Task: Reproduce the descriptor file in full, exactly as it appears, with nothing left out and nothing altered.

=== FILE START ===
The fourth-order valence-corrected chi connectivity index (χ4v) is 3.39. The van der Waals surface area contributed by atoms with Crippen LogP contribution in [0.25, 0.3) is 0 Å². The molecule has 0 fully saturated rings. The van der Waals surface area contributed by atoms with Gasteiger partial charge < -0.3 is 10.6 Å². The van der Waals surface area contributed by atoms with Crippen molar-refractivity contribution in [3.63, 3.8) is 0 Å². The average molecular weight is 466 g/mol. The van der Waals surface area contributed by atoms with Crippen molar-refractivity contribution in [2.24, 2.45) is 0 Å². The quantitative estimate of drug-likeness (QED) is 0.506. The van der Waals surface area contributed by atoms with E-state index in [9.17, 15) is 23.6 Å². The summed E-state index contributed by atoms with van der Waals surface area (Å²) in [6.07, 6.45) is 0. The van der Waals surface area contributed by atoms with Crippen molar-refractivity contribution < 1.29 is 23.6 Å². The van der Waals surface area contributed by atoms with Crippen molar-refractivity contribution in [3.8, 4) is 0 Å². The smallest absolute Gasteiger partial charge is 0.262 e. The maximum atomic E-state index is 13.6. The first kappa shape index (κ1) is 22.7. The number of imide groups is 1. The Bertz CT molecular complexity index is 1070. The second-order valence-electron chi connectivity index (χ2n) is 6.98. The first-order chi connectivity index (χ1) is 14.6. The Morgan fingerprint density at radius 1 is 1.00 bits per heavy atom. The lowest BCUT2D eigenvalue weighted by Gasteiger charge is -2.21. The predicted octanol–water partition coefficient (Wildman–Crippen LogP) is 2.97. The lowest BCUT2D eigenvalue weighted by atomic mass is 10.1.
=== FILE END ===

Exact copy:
The fourth-order valence-corrected chi connectivity index (χ4v) is 3.39. The van der Waals surface area contributed by atoms with Crippen LogP contribution in [0.25, 0.3) is 0 Å². The molecule has 0 fully saturated rings. The van der Waals surface area contributed by atoms with Gasteiger partial charge < -0.3 is 10.6 Å². The van der Waals surface area contributed by atoms with Crippen molar-refractivity contribution in [3.63, 3.8) is 0 Å². The average molecular weight is 466 g/mol. The van der Waals surface area contributed by atoms with Crippen molar-refractivity contribution in [2.24, 2.45) is 0 Å². The quantitative estimate of drug-likeness (QED) is 0.506. The van der Waals surface area contributed by atoms with E-state index in [9.17, 15) is 23.6 Å². The summed E-state index contributed by atoms with van der Waals surface area (Å²) in [6.07, 6.45) is 0. The van der Waals surface area contributed by atoms with Crippen molar-refractivity contribution < 1.29 is 23.6 Å². The van der Waals surface area contributed by atoms with Crippen molar-refractivity contribution in [3.8, 4) is 0 Å². The smallest absolute Gasteiger partial charge is 0.262 e. The maximum atomic E-state index is 13.6. The first kappa shape index (κ1) is 22.7. The number of imide groups is 1. The Bertz CT molecular complexity index is 1070. The second-order valence-electron chi connectivity index (χ2n) is 6.98. The first-order chi connectivity index (χ1) is 14.6. The Morgan fingerprint density at radius 1 is 1.00 bits per heavy atom. The lowest BCUT2D eigenvalue weighted by Gasteiger charge is -2.21. The predicted octanol–water partition coefficient (Wildman–Crippen LogP) is 2.97. The lowest BCUT2D eigenvalue weighted by atomic mass is 10.1.